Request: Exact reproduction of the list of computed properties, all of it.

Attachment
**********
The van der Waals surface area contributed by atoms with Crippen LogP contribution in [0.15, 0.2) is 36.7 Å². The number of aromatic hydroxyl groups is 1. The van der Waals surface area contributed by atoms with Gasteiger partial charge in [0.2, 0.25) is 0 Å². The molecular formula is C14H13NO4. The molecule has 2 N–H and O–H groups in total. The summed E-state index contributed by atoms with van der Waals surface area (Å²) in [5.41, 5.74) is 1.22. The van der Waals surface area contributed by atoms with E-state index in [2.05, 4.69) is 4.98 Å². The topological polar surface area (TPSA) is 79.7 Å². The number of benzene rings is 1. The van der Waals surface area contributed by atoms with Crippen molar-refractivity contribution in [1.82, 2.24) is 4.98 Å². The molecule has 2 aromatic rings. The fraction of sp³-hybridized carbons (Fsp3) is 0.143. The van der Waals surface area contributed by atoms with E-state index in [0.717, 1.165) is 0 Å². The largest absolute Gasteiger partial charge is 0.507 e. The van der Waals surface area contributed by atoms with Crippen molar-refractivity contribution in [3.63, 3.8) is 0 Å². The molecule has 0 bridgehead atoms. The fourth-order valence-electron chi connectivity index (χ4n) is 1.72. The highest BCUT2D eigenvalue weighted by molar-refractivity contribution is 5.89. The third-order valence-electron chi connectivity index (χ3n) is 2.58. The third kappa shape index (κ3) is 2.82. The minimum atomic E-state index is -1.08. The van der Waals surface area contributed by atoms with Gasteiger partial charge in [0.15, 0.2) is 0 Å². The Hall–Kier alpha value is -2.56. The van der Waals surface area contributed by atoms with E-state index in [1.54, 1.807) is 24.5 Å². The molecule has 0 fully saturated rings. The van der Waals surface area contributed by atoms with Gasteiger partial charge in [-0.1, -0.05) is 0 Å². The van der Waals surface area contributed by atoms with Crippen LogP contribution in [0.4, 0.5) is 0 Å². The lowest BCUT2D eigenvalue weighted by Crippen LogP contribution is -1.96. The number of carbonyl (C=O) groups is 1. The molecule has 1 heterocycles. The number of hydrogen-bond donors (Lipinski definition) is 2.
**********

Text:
The van der Waals surface area contributed by atoms with Crippen LogP contribution in [0.15, 0.2) is 36.7 Å². The number of aromatic hydroxyl groups is 1. The van der Waals surface area contributed by atoms with Gasteiger partial charge in [0.2, 0.25) is 0 Å². The molecular formula is C14H13NO4. The molecule has 2 N–H and O–H groups in total. The summed E-state index contributed by atoms with van der Waals surface area (Å²) in [5.41, 5.74) is 1.22. The van der Waals surface area contributed by atoms with E-state index in [2.05, 4.69) is 4.98 Å². The topological polar surface area (TPSA) is 79.7 Å². The number of benzene rings is 1. The van der Waals surface area contributed by atoms with Crippen molar-refractivity contribution in [1.82, 2.24) is 4.98 Å². The molecule has 2 aromatic rings. The fraction of sp³-hybridized carbons (Fsp3) is 0.143. The van der Waals surface area contributed by atoms with E-state index in [0.717, 1.165) is 0 Å². The largest absolute Gasteiger partial charge is 0.507 e. The van der Waals surface area contributed by atoms with Crippen molar-refractivity contribution in [3.63, 3.8) is 0 Å². The molecule has 0 bridgehead atoms. The fourth-order valence-electron chi connectivity index (χ4n) is 1.72. The highest BCUT2D eigenvalue weighted by molar-refractivity contribution is 5.89. The third-order valence-electron chi connectivity index (χ3n) is 2.58. The third kappa shape index (κ3) is 2.82. The minimum atomic E-state index is -1.08. The van der Waals surface area contributed by atoms with Gasteiger partial charge in [0.15, 0.2) is 0 Å². The Hall–Kier alpha value is -2.56. The van der Waals surface area contributed by atoms with E-state index in [1.54, 1.807) is 24.5 Å². The molecule has 0 fully saturated rings. The van der Waals surface area contributed by atoms with Gasteiger partial charge in [-0.1, -0.05) is 0 Å². The van der Waals surface area contributed by atoms with Crippen LogP contribution in [0.4, 0.5) is 0 Å². The lowest BCUT2D eigenvalue weighted by Crippen LogP contribution is -1.96. The number of carbonyl (C=O) groups is 1. The molecule has 1 heterocycles. The number of hydrogen-bond donors (Lipinski definition) is 2.